Complicating matters for at least some taxpayers is the fact that the IRS may seek to go back further than the general three-year statute of limitations in making assessments. While the IRS generally has three years from the filing of a return to make an assessment, there are exceptions where there is a substantial omission of income or where a taxpayer commits fraud. (See IRC sec. 6501(c), (e).) Because the IRS may allege either of these in certain cases, it could seek to go back more than three years in some cases.


There may be a limited window of opportunity for some taxpayers to request a voluntary disclosure from the IRS before receiving a letter to potentially avoid criminal prosecution. That window could close after the IRS issues a letter to a particular taxpayer. Because the IRS expects its mailing to be completed by the end of August, this potential window of opportunity may be limited. For taxpayers who are assessed penalties, it may also be possible to request waiver of penalties on the basis of reasonable cause depending on their particular circumstances.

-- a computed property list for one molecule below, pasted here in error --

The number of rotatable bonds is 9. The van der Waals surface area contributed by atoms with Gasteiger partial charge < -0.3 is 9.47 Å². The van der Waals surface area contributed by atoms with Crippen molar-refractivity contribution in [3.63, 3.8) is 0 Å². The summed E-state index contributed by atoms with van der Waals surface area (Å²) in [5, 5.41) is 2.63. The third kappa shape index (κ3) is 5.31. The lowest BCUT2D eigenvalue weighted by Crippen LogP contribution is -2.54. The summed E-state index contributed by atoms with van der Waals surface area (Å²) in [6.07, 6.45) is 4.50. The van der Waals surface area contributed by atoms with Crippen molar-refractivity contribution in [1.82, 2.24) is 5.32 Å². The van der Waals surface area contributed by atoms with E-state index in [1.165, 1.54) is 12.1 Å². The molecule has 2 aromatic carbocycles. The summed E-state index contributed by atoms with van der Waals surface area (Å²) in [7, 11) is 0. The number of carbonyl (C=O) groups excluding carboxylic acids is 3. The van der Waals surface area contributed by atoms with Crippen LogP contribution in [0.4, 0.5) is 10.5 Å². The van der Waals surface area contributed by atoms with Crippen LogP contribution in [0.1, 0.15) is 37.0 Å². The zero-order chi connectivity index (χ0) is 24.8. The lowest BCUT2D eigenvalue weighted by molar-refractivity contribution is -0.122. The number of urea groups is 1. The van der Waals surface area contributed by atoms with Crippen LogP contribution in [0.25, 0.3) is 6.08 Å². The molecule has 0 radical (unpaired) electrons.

Of course, the IRS letter campaign does not necessarily resolve the ultimate question:  How should virtual currency be treated for federal income tax purposes? More specifically, is the IRS treatment of virtual currency correct? Should the exchange of virtual currency be treated as taxable transactions for federal income tax purposes, particularly where it is exchanged for other virtual currency? These are all questions that may ultimately be addressed by the federal courts.